Send to:

Choose Destination
See comment in PubMed Commons below
Physiol Genomics. 2010 Apr 1;41(2):185-93. doi: 10.1152/physiolgenomics.00156.2009. Epub 2010 Jan 26.

Discovery of chicken microRNAs associated with lipogenesis and cell proliferation.

Author information

  • 1Department of Animal Science, North Carolina State University, Raleigh, North Carolina 27695-7621, USA.


The primary function of microRNA (miRNA, a class of small regulatory RNA) is to regulate gene expression. Studies of miRNA in mammals suggest that many liver-associated miRNAs are expressed, with a wide range of functions. To characterize miRNA expressed in the avian liver, we created two small RNA libraries from embryonic chick livers at embryonic day (E)15 and E20, a time at which the embryo begins to grow rapidly and so its energy demands increase. It is of interest to examine miRNAs expressed at these developmental stages because miRNAs involved in regulating metabolic pathways and cell proliferation are likely to be identified. The small RNA libraries were sequenced with 454 Life Sciences deep sequencing. Of the 49,937 sequences obtained, 29,390 represented known chicken miRNAs and 1,233 reads represented homologous miRNAs that have not been previously identified in chickens. Additionally, 1,032 reads represented 17 potential novel miRNAs not previously identified in any species. To further investigate the possible functions of avian liver miRNAs we identified the potential targets of two differentially expressed novel miRNAs, nc-miR-5 and nc-miR-33. These two miRNAs were predicted to target metabolic genes, including the lipid metabolism-associated gene fatty acid synthase (FAS), and genes involved in the control of cell proliferation, such as peroxisome proliferator-activated binding protein (Pparbp) and bone morphogenetic protein 4 (BMP4). Our findings demonstrate that a diverse group of miRNAs are expressed in developing avian livers. In addition, some of the identified miRNAs have been suggested to play a key role(s) in regulating metabolic pathways.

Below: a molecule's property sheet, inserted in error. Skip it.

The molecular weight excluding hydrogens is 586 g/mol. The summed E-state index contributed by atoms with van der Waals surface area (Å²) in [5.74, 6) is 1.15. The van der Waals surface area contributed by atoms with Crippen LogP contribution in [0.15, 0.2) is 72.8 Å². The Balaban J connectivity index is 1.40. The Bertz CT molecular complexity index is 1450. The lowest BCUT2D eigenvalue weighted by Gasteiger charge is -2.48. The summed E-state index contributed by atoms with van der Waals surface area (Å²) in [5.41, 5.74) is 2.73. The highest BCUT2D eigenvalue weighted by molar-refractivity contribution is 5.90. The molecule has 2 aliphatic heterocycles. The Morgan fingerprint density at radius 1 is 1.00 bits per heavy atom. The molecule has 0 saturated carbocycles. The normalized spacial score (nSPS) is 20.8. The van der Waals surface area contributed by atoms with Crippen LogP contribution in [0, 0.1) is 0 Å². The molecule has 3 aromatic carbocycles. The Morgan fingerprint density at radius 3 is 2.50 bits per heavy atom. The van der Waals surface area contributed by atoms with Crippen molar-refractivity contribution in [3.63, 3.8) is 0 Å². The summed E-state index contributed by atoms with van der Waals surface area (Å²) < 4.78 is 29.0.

[PubMed - indexed for MEDLINE]
Free full text
PubMed Commons home

PubMed Commons

How to join PubMed Commons

    Supplemental Content

    Full text links

    Icon for HighWire
    Loading ...
    Write to the Help Desk